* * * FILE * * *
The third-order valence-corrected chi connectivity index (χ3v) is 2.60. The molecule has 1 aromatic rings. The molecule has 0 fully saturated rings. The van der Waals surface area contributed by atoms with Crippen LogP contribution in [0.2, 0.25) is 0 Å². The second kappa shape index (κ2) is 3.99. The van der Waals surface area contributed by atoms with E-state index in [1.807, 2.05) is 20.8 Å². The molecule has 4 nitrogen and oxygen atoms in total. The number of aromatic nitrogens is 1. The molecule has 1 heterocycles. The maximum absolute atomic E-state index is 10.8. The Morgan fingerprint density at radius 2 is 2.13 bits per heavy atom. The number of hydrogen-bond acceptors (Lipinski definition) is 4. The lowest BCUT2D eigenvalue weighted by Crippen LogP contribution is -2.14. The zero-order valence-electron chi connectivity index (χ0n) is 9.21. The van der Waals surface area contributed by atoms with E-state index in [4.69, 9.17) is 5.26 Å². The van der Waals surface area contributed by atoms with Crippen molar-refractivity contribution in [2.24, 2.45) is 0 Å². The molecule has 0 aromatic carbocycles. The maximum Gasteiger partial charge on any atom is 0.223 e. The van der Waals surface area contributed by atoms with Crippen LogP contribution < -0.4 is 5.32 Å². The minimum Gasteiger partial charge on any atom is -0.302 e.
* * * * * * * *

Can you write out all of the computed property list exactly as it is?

The third-order valence-corrected chi connectivity index (χ3v) is 2.60. The molecule has 1 aromatic rings. The molecule has 0 fully saturated rings. The van der Waals surface area contributed by atoms with Crippen LogP contribution in [0.2, 0.25) is 0 Å². The second kappa shape index (κ2) is 3.99. The van der Waals surface area contributed by atoms with E-state index in [1.807, 2.05) is 20.8 Å². The molecule has 4 nitrogen and oxygen atoms in total. The number of aromatic nitrogens is 1. The molecule has 1 heterocycles. The maximum absolute atomic E-state index is 10.8. The Morgan fingerprint density at radius 2 is 2.13 bits per heavy atom. The number of hydrogen-bond acceptors (Lipinski definition) is 4. The lowest BCUT2D eigenvalue weighted by Crippen LogP contribution is -2.14. The zero-order valence-electron chi connectivity index (χ0n) is 9.21. The van der Waals surface area contributed by atoms with E-state index in [4.69, 9.17) is 5.26 Å². The van der Waals surface area contributed by atoms with Crippen molar-refractivity contribution in [2.24, 2.45) is 0 Å². The molecule has 0 aromatic carbocycles. The maximum Gasteiger partial charge on any atom is 0.223 e. The van der Waals surface area contributed by atoms with Crippen LogP contribution < -0.4 is 5.32 Å². The minimum Gasteiger partial charge on any atom is -0.302 e.